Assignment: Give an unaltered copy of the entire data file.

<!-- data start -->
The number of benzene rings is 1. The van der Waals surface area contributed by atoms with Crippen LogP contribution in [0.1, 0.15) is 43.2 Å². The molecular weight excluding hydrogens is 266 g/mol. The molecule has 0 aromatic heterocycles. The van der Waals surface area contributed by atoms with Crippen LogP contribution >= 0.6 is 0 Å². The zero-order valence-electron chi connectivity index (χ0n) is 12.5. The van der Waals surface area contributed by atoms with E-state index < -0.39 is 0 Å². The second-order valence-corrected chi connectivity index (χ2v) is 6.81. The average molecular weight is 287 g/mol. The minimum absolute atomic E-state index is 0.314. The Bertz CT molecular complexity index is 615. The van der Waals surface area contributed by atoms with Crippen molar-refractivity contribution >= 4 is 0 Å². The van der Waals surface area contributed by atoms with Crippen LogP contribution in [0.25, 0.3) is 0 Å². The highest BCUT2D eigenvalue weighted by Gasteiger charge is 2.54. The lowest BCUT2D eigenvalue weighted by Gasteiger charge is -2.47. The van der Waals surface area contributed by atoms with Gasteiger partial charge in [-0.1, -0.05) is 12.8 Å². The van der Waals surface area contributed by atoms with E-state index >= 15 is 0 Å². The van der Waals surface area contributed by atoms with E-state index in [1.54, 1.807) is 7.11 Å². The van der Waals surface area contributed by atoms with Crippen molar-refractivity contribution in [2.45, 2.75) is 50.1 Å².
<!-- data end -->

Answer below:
The number of benzene rings is 1. The van der Waals surface area contributed by atoms with Crippen LogP contribution in [0.1, 0.15) is 43.2 Å². The molecular weight excluding hydrogens is 266 g/mol. The molecule has 0 aromatic heterocycles. The van der Waals surface area contributed by atoms with Crippen LogP contribution >= 0.6 is 0 Å². The zero-order valence-electron chi connectivity index (χ0n) is 12.5. The van der Waals surface area contributed by atoms with E-state index < -0.39 is 0 Å². The second-order valence-corrected chi connectivity index (χ2v) is 6.81. The average molecular weight is 287 g/mol. The minimum absolute atomic E-state index is 0.314. The Bertz CT molecular complexity index is 615. The van der Waals surface area contributed by atoms with Crippen molar-refractivity contribution >= 4 is 0 Å². The van der Waals surface area contributed by atoms with Crippen LogP contribution in [0.25, 0.3) is 0 Å². The highest BCUT2D eigenvalue weighted by Gasteiger charge is 2.54. The lowest BCUT2D eigenvalue weighted by Gasteiger charge is -2.47. The van der Waals surface area contributed by atoms with Gasteiger partial charge in [-0.1, -0.05) is 12.8 Å². The van der Waals surface area contributed by atoms with E-state index >= 15 is 0 Å². The van der Waals surface area contributed by atoms with E-state index in [1.54, 1.807) is 7.11 Å². The van der Waals surface area contributed by atoms with Crippen molar-refractivity contribution in [2.45, 2.75) is 50.1 Å².